William Douglas Bush, Jr. – First Lieutenant, United States Air Force

Courtesy of his Classmates: United States Military Academy, Class of 1949

08 July 1924 – 26 March 1951
Killed in Action in Korea
Aged 26 years.

WILLIAM DOUGLAS BUSH.  You need meet him only once and you would never forget him. He stood six feet one, weighed two hundred pounds and was every inch a man. His coal-black hair, strong features, and strict military bearing commanded a second look anywhere. And the sparkle and devil-may-care look in his eye with his determination and do-or-die attitude, made him indispensable on any team. His loyalty, leadership, and devotion to his friends made him loved by both his men and comrades.

This was William Douglas Bush. Jr. as he was and still remains in the hearts of his friends and loved ones alike.

Doug was born on 8 July 1924 at Tampa, Florida, where he attended grade school. At the age of twelve he was enrolled in Castle Heights Military School and thus was started early on his military career. He had attended Vanderbilt University for only a short while when, in 1942, he entered the service as a private in the Army. The following year he went to OCS and to paratroup school at Fort Benning, Georgia. There he received his commission and paratroup wings and went overseas with the 82nd Airborne Division with which he made 2 combat jumps. He was made a first lieutenant after his first jump and fought through the battle of the Bulge before being returned to the United States to attend the USMA Preparatory School at Cornell University for several months and entered West Point in July, 1945.

At West Point Doug excelled in sports and military leadership. At one time or another he played varsity football, track, soccer, lacrosse, boning, and gymnastics. During his First Class year he was a cadet captain and company commander. As company commander Doug displayed those qualities of leadership which were destined to make him a superior leader on the field of combat.

While at West Point Doug met his future wife, Carolyn Thomas of Washington, D. C. They met at a dance at Camp Buckner during his yearling year and were married on 8 June 1949 in Washington.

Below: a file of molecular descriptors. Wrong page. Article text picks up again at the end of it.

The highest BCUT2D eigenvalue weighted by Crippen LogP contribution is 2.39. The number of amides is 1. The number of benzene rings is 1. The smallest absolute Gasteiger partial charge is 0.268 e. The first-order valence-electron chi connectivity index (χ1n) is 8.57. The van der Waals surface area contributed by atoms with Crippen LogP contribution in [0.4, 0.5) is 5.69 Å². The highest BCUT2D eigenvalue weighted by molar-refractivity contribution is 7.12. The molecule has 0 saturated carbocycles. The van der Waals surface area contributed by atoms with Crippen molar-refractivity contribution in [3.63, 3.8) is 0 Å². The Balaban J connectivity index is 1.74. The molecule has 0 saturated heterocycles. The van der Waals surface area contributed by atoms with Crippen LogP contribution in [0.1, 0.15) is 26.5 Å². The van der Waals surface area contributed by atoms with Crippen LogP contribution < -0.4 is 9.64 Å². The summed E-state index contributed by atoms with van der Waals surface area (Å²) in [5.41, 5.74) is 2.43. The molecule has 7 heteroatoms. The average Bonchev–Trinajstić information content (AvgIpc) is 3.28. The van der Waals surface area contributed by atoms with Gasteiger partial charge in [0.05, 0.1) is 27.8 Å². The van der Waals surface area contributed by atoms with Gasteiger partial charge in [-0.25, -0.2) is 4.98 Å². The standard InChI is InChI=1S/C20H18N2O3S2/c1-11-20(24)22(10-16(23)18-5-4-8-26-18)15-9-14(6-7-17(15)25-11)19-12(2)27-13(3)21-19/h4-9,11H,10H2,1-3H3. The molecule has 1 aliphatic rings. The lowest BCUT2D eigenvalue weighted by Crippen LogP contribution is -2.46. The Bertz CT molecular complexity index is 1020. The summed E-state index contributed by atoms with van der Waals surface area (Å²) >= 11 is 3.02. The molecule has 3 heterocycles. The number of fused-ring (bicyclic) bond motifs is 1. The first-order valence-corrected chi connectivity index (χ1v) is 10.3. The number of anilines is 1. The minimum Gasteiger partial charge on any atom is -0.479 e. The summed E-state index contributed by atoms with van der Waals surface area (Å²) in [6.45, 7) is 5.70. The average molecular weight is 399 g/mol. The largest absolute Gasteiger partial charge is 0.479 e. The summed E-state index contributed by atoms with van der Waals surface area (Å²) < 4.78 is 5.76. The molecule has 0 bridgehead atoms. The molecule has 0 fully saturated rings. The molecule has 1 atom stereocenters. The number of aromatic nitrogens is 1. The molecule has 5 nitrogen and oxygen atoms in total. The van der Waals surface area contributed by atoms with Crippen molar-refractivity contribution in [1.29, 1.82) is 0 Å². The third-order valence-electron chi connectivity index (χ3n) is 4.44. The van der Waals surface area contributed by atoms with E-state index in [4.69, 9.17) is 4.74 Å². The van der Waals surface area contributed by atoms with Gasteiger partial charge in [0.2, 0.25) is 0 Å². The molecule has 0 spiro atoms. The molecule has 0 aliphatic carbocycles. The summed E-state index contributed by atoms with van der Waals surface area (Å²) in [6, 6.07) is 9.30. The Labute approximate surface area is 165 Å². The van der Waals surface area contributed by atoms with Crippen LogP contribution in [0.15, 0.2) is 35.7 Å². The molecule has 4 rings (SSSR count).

Doug was graduated into the Infantry, but be had his heart set on flying. He spent the first week after his graduation and marriage haunting the halls and offices of the Pentagon, filling out applications and requests for transfer to the Air Force – all to no avail. Knowing there was one man who could help him, he made a personal call on General Bradley, then Chief of Staff of the Army, at his home at Fort Myers, Virginia.

After some difficulty he was ushered in to see the General. When Doug left he had the General's verbal order for his transfer to the Air Force along with six of his classmates who were in the same situation. This visit with General Bradley made a profound impression on Doug. It was his greatest ambition to make a record of which the General would be proud.

At the end of graduation leave Doug and his bride reported to Randolph Air Force Base, Texas, for basic pilot training. He ate and slept flying every moment and made up his mind to become a fighter pilot. Here again his ambition met head-on with a regulation that prohibits six foot one inch fighter pilots. However when the orders were cut, six foot one inch Bush was among those destined for jet school at Williams Air Force Base.

It was at Williams Air Force Base that a son, William D. Bush, III, was born to Carolyn and Doug.